When Zipricecheck was founded back in 2019 one of the big four supermarkets we surveyed was Choppies. There was a reason for this, Choppies were a force to be reckoned with and based on our analysis they were indeed a top four supermarket together with OK, Pick N Pay (TM) and Food World. We had to drop them at some point though as they constantly didn’t have basic groceries in stock. While they have lost its shine, Choppies are still a reputable retailer in Zimbabwe. Which explains why former vice-president Mphoko still wants a piece of that pie.

If you had forgotten about him and Choppies, you are not alone and it is not by accident. You see, during the last days of the Robert Mugabe empire, Choppies wanted to circumvent the so-called Indegeniousation Act which sought to reserve certain key areas of the economy for locals. To allow them to do this they entered into a backroom deal with the then VP Mphoko who used his pull to allow them to operate without fulfilling every letter of the Act. However, that political muscle came at an expense. A lot of people started to associate Choppies with the VP and each time there was a spike in political turmoil Choppies was always at the receiving end of public anger. Even during lulls people would always spread messages about how Choppies should be boycotted because it was part of the Mugabe regime.

This went on for a while until at some point the Botswana owners of Choppies thought being associated with the VP was now more of a liability than an advantage. They tried to pull out from the deal with the VP who now claimed he was entitled to 51% shares of the company for some reasons instead of the 7% shareholding that Choppies said he was entitled to. Choppies allege that Mphoko used his influence to get one of the company’s agents arrested and forced him to sign a document that the former VP is now using to try and wrest shares from Choppies. The company maintains the former VP was paid a sum of US$2.9 million (the value of 7% shares in Choppies at the time) in local currency (ZWL) and that was all he was entitled to. Of course, the former VP wants to be paid in foreign currency as he claims this was a foreign deal and he still wants 51%.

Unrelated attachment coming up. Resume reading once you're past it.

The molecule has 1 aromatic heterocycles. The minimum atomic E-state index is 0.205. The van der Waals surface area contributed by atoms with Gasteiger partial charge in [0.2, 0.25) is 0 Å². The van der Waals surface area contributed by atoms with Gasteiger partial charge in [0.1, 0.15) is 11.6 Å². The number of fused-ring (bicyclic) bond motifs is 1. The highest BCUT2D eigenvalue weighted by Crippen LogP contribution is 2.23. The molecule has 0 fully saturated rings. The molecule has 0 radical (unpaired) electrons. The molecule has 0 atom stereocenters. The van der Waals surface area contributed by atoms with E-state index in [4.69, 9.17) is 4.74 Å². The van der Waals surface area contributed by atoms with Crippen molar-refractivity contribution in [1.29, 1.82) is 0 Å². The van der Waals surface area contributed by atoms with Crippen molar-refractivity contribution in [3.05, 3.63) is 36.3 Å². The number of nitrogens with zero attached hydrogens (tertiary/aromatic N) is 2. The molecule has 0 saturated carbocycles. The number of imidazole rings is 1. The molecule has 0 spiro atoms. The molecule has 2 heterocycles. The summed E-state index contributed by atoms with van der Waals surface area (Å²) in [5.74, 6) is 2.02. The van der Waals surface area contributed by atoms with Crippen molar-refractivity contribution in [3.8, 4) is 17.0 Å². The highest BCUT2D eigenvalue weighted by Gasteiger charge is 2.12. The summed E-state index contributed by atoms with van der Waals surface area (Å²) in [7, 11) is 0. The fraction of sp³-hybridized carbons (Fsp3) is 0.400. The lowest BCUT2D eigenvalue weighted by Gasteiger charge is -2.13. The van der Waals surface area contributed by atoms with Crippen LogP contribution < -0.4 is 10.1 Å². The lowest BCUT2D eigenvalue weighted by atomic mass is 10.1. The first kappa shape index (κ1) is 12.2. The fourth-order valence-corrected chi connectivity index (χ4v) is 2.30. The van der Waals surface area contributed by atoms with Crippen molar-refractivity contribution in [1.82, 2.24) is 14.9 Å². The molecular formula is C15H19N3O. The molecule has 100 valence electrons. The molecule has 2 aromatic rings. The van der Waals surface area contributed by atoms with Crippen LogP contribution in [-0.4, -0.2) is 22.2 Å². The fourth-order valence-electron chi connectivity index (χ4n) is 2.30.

The judge hearing the case has now reserved judgement. It is not clear which way the judge will rule though as he is still ruminating over the facts of the case. Some interesting things to note about the case:

  • How the elite like the former VP like to pass harsh and inconvenient laws like the Indegenousation Act under the pretence that they are doing it for the public when they just want to strong-arm foreign firms to pay them what can only be described as a bribe. Thankfully the act is now no longer on the books.
  • How the bigwigs like the former VP detest getting paid in local currency but want everyone else to accept it as legal tender. The payment to the former VP was made in 2019 when the government made the ZWL the sole legal tender resulting in disaster.
  • It is ironic that Choppies, which counts a former Botswana president as a member of its board, wanted a way to operate in Zimbabwe when Botswana itself has gone on to introduce what can only be described as an Indigenisation Act.
  • This can be taken as tangible proof that some elite use lawfare to boost their businesses and financial position.

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